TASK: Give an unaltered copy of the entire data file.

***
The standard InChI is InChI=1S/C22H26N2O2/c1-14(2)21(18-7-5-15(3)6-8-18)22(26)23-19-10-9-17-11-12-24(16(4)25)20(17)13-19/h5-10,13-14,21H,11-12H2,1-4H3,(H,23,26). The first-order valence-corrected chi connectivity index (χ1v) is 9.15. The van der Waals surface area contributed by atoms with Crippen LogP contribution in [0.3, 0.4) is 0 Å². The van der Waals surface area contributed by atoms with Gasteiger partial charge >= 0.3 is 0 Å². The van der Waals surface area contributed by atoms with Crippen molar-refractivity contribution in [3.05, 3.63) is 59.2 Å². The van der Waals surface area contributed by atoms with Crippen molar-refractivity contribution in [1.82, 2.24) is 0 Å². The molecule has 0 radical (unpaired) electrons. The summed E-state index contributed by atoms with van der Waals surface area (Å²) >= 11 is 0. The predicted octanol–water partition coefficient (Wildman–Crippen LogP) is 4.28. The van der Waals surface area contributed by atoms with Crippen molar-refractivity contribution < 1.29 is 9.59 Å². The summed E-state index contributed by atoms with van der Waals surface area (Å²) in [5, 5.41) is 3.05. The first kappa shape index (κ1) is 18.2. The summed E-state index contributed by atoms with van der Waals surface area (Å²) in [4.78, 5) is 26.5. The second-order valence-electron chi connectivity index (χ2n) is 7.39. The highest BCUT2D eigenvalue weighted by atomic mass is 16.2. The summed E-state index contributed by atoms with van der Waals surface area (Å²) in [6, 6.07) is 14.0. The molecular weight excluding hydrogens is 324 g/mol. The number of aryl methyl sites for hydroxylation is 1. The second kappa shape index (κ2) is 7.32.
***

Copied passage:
The standard InChI is InChI=1S/C22H26N2O2/c1-14(2)21(18-7-5-15(3)6-8-18)22(26)23-19-10-9-17-11-12-24(16(4)25)20(17)13-19/h5-10,13-14,21H,11-12H2,1-4H3,(H,23,26). The first-order valence-corrected chi connectivity index (χ1v) is 9.15. The van der Waals surface area contributed by atoms with Crippen LogP contribution in [0.3, 0.4) is 0 Å². The van der Waals surface area contributed by atoms with Gasteiger partial charge >= 0.3 is 0 Å². The van der Waals surface area contributed by atoms with Crippen molar-refractivity contribution in [3.05, 3.63) is 59.2 Å². The van der Waals surface area contributed by atoms with Crippen molar-refractivity contribution in [1.82, 2.24) is 0 Å². The molecule has 0 radical (unpaired) electrons. The summed E-state index contributed by atoms with van der Waals surface area (Å²) >= 11 is 0. The predicted octanol–water partition coefficient (Wildman–Crippen LogP) is 4.28. The van der Waals surface area contributed by atoms with Crippen molar-refractivity contribution < 1.29 is 9.59 Å². The summed E-state index contributed by atoms with van der Waals surface area (Å²) in [5, 5.41) is 3.05. The first kappa shape index (κ1) is 18.2. The summed E-state index contributed by atoms with van der Waals surface area (Å²) in [4.78, 5) is 26.5. The second-order valence-electron chi connectivity index (χ2n) is 7.39. The highest BCUT2D eigenvalue weighted by atomic mass is 16.2. The summed E-state index contributed by atoms with van der Waals surface area (Å²) in [6, 6.07) is 14.0. The molecular weight excluding hydrogens is 324 g/mol. The number of aryl methyl sites for hydroxylation is 1. The second kappa shape index (κ2) is 7.32.